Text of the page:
What is a fair price to offer when buying a home?
By Dave Williams
It's a fine line to walk, you want this home...for a fair price, but you don't want to insult the sellers. Where do you start? ...and what price will you end up paying?
The First Price
Your initial offer has next to no chance of getting accepted (unless it's well above asking price or a rare situation), there is almost always a negotiation. The first price you offer needs to be attractive enough to the seller to keep them interested with out rejecting you outright.
Once you find the home you want, what happens next?
Don't let your first offer close the door on your dreams.
An initial offer of 5% to 8% below list price is usually acceptable enough to get the negotiation started, within reason...
- Know the values of homes in the area, do research before making an offer,
- be aware of the current market conditions, be realistic of upgrade costs.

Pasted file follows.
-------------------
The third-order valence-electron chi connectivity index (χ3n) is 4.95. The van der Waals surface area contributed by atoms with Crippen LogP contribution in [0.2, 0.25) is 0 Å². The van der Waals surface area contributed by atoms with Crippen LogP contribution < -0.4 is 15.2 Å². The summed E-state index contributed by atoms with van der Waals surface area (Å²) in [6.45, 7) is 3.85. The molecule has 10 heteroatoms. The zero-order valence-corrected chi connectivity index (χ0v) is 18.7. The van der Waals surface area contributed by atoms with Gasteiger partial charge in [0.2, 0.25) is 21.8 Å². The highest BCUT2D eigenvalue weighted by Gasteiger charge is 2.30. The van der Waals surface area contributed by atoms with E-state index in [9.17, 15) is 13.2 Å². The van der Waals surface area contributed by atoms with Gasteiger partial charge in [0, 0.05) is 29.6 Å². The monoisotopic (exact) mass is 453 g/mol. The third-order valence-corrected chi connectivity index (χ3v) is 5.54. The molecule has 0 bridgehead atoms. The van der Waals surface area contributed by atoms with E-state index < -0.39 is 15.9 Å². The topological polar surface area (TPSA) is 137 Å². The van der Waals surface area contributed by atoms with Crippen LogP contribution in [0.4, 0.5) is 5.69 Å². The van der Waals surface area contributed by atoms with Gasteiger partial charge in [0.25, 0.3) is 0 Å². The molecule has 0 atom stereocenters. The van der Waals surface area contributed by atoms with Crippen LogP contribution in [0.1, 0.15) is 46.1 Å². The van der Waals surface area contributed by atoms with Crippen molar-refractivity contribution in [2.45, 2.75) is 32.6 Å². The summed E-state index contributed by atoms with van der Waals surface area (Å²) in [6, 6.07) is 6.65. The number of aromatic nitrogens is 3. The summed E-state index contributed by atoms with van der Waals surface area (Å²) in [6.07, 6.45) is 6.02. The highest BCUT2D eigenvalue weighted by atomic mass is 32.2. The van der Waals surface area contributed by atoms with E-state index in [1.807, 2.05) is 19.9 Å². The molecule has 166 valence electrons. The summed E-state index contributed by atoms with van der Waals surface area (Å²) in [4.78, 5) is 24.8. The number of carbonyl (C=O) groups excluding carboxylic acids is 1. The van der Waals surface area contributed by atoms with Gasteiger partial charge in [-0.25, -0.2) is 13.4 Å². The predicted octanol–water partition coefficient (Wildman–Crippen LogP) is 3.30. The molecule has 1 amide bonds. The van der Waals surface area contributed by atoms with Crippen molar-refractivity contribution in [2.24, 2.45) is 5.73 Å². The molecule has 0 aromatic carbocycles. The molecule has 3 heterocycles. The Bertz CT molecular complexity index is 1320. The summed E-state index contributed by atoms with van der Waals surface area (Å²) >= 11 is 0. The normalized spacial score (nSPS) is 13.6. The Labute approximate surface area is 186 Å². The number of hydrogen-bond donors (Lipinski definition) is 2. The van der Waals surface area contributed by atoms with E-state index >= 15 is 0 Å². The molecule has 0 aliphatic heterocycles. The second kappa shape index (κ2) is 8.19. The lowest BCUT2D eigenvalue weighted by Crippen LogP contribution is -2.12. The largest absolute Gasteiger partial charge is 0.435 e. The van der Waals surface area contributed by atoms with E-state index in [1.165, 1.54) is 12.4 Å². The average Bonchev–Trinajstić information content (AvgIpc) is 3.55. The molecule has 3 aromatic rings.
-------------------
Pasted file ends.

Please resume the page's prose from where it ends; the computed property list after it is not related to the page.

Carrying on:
- ...imagine being the seller in each of these conversations.
"Why would they offer us $270,000 when I'm asking $300,000?"
Agent: "Well they wanted to save some money..."
Agent: "As you know the market has been slowing, and this home doesn't have hardwood like some of the others for sale, and even at $292,000 your home would be the highest sale on the street."
Given significant reason 5% to 8% below asking is a great place to start, but where will you end up?
The Price you Pay
The average sales price of a home in Ottawa (in 2012) was 97.43% of the final asking price. The vast majority falling within 95-99%, varying by neighbourhood. For Example:
- Orleans - 98.2%
- Kanata/Barrhaven/Stittsville - 98.1%
- Riverside South - 97.9%
- Manor Park/Rockliffe Park - 93.1%
In all reality, you should expect to pay between 96% - 98% of the listing price, dependent on the strength of your REALTOR©'s negotiation skills.
Remember the more you know about your desired neighbourhood the better the deal you can find. Even if you pay 105% of the listing price...but know it's still undervalued and a great deal.